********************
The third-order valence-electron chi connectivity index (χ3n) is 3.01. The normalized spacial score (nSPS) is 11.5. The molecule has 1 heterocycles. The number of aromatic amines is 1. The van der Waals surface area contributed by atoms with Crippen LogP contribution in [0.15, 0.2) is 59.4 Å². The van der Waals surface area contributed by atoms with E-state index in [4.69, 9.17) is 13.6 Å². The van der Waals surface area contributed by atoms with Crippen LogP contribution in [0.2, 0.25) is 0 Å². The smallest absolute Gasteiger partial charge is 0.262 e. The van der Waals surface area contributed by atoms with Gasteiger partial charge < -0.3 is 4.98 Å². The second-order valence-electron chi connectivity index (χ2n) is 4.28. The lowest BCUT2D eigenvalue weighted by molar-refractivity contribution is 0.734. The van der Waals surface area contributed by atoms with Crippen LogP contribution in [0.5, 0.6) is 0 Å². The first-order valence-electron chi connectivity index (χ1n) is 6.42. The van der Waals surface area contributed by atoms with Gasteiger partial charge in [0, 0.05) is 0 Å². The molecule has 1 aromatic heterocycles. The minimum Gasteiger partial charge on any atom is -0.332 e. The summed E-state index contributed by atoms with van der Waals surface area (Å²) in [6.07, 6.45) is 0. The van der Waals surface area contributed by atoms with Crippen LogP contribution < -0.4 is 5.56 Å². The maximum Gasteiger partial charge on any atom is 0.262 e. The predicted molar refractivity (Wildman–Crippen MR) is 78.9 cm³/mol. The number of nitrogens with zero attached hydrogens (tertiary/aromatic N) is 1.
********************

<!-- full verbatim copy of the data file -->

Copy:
The third-order valence-electron chi connectivity index (χ3n) is 3.01. The normalized spacial score (nSPS) is 11.5. The molecule has 1 heterocycles. The number of aromatic amines is 1. The van der Waals surface area contributed by atoms with Crippen LogP contribution in [0.15, 0.2) is 59.4 Å². The van der Waals surface area contributed by atoms with E-state index in [4.69, 9.17) is 13.6 Å². The van der Waals surface area contributed by atoms with Crippen LogP contribution in [0.2, 0.25) is 0 Å². The smallest absolute Gasteiger partial charge is 0.262 e. The van der Waals surface area contributed by atoms with Gasteiger partial charge < -0.3 is 4.98 Å². The second-order valence-electron chi connectivity index (χ2n) is 4.28. The lowest BCUT2D eigenvalue weighted by molar-refractivity contribution is 0.734. The van der Waals surface area contributed by atoms with Crippen LogP contribution in [0.5, 0.6) is 0 Å². The first-order valence-electron chi connectivity index (χ1n) is 6.42. The van der Waals surface area contributed by atoms with Gasteiger partial charge in [0, 0.05) is 0 Å². The molecule has 1 aromatic heterocycles. The minimum Gasteiger partial charge on any atom is -0.332 e. The summed E-state index contributed by atoms with van der Waals surface area (Å²) in [6.07, 6.45) is 0. The van der Waals surface area contributed by atoms with Crippen LogP contribution < -0.4 is 5.56 Å². The maximum Gasteiger partial charge on any atom is 0.262 e. The predicted molar refractivity (Wildman–Crippen MR) is 78.9 cm³/mol. The number of nitrogens with zero attached hydrogens (tertiary/aromatic N) is 1.